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The Story Behind The Song: Fred Locks’ Repatriation Anthem ‘Black Star Liner’

March 18th, 2024

Fred LocksBlack Star Liner was more than just a catchy roots Reggae tune. It was a potent anthem about the Garveyite yearning for repatriation, which resonated with a new generation of Rastafarian youth in Jamaica and the UK when it was released in 1975.

Born Stafford Elliott on June 7, 1950, the 73-year-old singer recalled the song’s genesis in 1968, a time when he first accepted Rastafarianism while a member of the harmony trio The Lyrics (with Danny Campbell and Albert Tomlinson). He later adopted the solo stage name “Fred Locks” as his dreadlocks grew to a formidable length. “Mi never start locks until early 69 so we [The Lyrics] used to always a sing love songs or some Bob Marley songs and a write love songs too,” Locks said during a recent interview with DancehallMag.

Black Star Liner marked a departure in tone and content from his earlier work. The song was co-written with Owen Goode, a fellow Rastafarian whom he had met while living on the beach at Harbour View. Locks said Goode’s encouragement led him to embrace his newfound Rastafarian faith more deeply and to craft the iconic chorus that would define the song.

“Owen Goode was a bredda who come live inna the area weh me grow up (Harbour View). Through rasta vibes we meet pon the beach and smoke herbs, you know,” Locks said. “Him gimme the idea fi shore up mi faith cause it was 1968 and I got more into my Rastafari faith knowing that a this mi want. Him mention that now as a chorus and a say work wid that my youth.”

The song’s title directly references Marcus Garvey’s Black Star Line steamship company, a pivotal part of his Back-to-Africa movement. Locks cited Garvey’s teachings and his own deep dive into the Jamaican hero’s writings as major inspirations for the song.

“…Marcus Garvey popularize Back-to-Africa, where a black king should be crowned. Because of [that] and a man (Goode) a gimme something fi write bout Black Star Line, that is what inspired me to finish writing the song, so when him say hear this a Marcus Garvey inno that was what lead me to go home and read a book, ‘The Philosophy and Opinions of Marcus Garvey.’ The inspiration came from that for me to write, ‘I can see them coming,’ because of my Rastafarian faith.”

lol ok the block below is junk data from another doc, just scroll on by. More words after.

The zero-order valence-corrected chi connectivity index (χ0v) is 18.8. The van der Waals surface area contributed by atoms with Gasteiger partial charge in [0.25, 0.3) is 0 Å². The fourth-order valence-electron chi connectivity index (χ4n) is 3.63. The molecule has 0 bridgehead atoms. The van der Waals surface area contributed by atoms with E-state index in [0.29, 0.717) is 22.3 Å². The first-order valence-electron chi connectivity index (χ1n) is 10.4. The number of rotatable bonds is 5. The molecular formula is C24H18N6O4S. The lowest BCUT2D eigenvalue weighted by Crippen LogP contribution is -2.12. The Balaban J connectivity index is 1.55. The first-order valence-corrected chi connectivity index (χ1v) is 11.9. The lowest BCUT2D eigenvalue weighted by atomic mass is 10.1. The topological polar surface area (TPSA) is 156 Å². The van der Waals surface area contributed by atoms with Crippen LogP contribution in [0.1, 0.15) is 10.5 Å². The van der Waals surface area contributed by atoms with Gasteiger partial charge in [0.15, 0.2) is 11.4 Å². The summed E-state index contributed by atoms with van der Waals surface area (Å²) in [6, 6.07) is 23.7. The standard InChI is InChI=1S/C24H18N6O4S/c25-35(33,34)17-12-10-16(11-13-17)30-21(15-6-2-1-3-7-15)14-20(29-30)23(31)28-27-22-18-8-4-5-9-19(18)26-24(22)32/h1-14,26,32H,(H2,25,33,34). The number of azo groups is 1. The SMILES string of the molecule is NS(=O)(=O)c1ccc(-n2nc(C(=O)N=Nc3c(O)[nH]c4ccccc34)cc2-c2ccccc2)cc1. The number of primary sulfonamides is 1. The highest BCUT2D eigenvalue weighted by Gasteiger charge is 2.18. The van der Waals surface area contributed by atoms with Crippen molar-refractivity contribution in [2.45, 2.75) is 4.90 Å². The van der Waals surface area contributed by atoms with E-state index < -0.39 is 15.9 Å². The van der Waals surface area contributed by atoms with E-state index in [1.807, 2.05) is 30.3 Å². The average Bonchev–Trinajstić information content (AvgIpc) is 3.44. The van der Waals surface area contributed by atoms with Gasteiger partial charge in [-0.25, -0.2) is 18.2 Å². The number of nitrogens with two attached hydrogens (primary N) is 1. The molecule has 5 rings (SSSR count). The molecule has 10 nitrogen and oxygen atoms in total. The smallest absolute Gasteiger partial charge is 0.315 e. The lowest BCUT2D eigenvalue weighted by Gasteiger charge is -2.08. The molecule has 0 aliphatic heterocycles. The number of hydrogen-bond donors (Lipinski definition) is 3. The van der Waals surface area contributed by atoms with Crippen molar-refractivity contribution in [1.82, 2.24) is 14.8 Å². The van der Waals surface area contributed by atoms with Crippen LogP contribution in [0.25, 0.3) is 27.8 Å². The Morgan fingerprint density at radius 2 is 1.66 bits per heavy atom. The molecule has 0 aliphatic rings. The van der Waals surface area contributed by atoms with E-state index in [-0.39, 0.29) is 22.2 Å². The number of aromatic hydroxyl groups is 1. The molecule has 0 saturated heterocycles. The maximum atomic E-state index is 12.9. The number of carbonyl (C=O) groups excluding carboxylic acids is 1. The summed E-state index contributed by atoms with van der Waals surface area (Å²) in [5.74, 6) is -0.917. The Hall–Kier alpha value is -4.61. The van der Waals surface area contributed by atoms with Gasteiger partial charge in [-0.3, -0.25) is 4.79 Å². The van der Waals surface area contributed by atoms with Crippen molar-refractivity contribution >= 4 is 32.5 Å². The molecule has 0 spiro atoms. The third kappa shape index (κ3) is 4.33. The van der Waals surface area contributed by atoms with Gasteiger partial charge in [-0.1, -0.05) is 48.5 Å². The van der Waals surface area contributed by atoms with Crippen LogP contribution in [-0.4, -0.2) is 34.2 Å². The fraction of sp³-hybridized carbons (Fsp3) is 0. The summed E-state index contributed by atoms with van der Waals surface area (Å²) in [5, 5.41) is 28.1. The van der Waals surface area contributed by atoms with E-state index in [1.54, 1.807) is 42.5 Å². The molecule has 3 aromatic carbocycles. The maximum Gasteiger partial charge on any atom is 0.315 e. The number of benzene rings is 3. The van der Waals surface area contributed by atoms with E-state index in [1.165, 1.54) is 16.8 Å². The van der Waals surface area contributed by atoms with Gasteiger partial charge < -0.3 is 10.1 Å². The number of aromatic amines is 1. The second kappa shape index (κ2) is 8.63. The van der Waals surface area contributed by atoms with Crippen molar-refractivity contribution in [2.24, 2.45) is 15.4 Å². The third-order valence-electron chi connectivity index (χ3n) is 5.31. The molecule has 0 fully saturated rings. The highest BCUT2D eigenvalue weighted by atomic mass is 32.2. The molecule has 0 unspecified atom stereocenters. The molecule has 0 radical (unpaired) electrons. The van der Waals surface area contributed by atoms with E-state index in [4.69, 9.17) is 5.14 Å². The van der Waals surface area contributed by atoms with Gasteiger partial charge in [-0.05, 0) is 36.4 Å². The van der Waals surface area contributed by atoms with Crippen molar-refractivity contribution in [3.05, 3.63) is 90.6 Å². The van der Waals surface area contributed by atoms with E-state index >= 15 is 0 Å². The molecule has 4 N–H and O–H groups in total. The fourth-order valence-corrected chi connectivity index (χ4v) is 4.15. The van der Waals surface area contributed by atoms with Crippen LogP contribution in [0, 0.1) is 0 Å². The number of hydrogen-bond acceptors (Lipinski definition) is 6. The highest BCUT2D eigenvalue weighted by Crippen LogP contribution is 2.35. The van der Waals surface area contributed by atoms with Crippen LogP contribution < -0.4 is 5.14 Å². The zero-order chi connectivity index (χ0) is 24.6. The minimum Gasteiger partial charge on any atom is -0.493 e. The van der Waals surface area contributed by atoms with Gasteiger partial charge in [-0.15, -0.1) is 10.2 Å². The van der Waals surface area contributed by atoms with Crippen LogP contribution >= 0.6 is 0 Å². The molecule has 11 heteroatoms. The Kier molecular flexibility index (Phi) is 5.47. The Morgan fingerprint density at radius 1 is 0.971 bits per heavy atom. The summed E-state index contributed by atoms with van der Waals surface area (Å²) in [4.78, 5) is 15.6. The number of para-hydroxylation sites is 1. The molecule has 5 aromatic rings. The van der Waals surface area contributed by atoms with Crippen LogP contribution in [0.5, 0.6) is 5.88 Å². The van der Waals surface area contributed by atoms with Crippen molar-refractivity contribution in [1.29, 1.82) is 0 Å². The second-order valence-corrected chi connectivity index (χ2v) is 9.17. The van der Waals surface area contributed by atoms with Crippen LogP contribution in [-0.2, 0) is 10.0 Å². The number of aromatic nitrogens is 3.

While written in 1968, Locks said Black Star Liner wasn’t performed live until 1973 at the Harembee Theater in 7 Miles, Bull Bay. It was eventually recorded in 1975 for producer Hugh ‘Boothie’ Boothe.

The song’s success in Jamaica and England led to a full-fledged 1976 album of the same name, featuring other tracks like Voice Of Redemption, Time to Change, and True Rastaman. “It was released in Jamaica and the single took off in England and then a guy in England was interested and we did an album of the same name. So, it was not released in England as a single; it just took off up there. It was released by [British label] Vulcan who put it out with all the things you see,” he shared.

Fred Locks – Black Star Liner (12inch sleeve)

Locks said that he and Goode lost touch after the latter faced a personal tragedy, only to reunite years later, with Goode learning of his pivotal role in the song’s creation.

“Years later mi deh America and a man a say mi wah carry you someweh inno and mi ask him which part but him never tell me. Mi go wid him still because mi know him never have no intention fi do mi nothing,” he recalled.

“We go a one house and mi see a dred, the fuss me a see him, him name Tikki. But when mi reach inna the house and look ina the kitchen mi see Owen and me say Owen, a years mi no see dem man yaw and mi tell dem say a him inspire mi fi sing Black Star Liner and him gimme the chorus and the word dem.”

Locks also clarified that the song’s final verse about Garvey was actually written earlier than 1975, contrary to some accounts. “I didn’t finish writing Black Star Liner in the studio and I can recollect, they wanted me to do a new verse because mi did have a verse already, ‘Marcus Garvey told us’ so me repeat the first verse before mi sing the last verse so I don’t know where dem get dem history from,” he said.

“Mi did have three verses for my song and then mi put in the last verse about Marcus Garvey. But I had written the whole complete song, the proof would have been when I sang it in 1973 in Harembee Theater.”

On February 9, VP Records made the 1976 LP available again in its original stereo mix, “lovingly remastered and restored, an upgrade on the pressings available in recent years.”

“In addition, the cover art has been colour-corrected for an accurate reproduction of the original. Extensive liner notes by Noel Hawksand a rare photo by Michael Morgan on the printed inner sleeve give the release additional depth,” a release added.

This content was originally sourced and posted at DancehallMag »
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